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More than motorcycles: Miracle Riders’ passion fuels students’ nursing education, experience - Columbus State University Skip to Main Content

More than motorcycles: Miracle Riders’ passion fuels students’ nursing education, experience

May 28, 2024

Group of people posing with a ceremonial big check

Arriving to a packed welcome-home celebration on Friday, May 24, the Miracle Riders rolled into Uptown Columbus to the cheers of family, friends, well-wishers and fans. The pack of 14 motorcyclists had spent the 19 days since leaving Frank Brown Hall on May 6 riding through 29 states to raise funds for a new neonatal ICU simulation lab in the School of Nursing.

“This is the greatest group of men I have ever had the opportunity to spend time with—to be affiliated with them is our honor and our privilege,” said President Stuart Rayfield, who met the riders at points along their trip, and whose first time riding a motorcycle was on the back of a bike for the final 100-mile Macon-to-Columbus leg of the ride. “I want to thank these guys; their heart for Columbus and every kid in Columbus means everything to Columbus State. We are the lucky beneficiaries of their hard work.”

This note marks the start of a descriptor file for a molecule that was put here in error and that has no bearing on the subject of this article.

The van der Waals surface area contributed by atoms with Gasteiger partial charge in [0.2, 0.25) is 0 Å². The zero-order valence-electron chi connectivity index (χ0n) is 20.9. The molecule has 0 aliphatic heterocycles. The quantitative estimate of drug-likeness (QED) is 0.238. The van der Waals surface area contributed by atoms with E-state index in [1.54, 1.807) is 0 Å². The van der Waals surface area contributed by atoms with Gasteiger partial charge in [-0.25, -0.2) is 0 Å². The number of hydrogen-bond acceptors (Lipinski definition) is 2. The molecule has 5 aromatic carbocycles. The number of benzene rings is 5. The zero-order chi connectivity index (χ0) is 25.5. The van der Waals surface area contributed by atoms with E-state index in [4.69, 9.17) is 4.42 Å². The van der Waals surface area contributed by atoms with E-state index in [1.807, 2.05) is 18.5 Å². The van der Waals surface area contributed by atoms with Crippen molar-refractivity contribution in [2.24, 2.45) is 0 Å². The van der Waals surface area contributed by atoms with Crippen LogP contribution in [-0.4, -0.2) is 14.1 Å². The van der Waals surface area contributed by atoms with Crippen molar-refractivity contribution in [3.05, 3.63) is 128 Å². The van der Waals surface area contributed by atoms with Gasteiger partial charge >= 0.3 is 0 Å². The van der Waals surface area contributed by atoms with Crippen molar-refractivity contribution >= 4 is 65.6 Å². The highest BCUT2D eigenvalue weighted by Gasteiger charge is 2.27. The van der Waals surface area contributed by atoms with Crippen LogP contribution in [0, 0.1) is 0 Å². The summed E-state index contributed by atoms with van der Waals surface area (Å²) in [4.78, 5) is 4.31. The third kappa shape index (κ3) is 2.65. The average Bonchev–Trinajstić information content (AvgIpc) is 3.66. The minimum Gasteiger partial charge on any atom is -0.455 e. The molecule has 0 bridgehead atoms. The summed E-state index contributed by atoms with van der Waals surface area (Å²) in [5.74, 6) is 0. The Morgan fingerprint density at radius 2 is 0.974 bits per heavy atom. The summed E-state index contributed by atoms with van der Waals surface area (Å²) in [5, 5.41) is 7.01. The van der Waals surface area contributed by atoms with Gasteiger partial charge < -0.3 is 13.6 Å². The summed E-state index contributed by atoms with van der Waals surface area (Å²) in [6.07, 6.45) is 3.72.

Each year’s ride has a distinctive route making it different from past rides. This year, the Miracle Riders’ 8,900-plus-mile road trip included stops at 16 cities and towns that share the Columbus name.

“On behalf of the 207,000-plus people who live in Columbus, Georgia, the way you represent us and the way you represent yourselves and the way you showed the other Columbuses in the United States how to be empathetic, how to love one another, how to serve people—you’re awesome,” said Columbus Mayor Skip Henderson.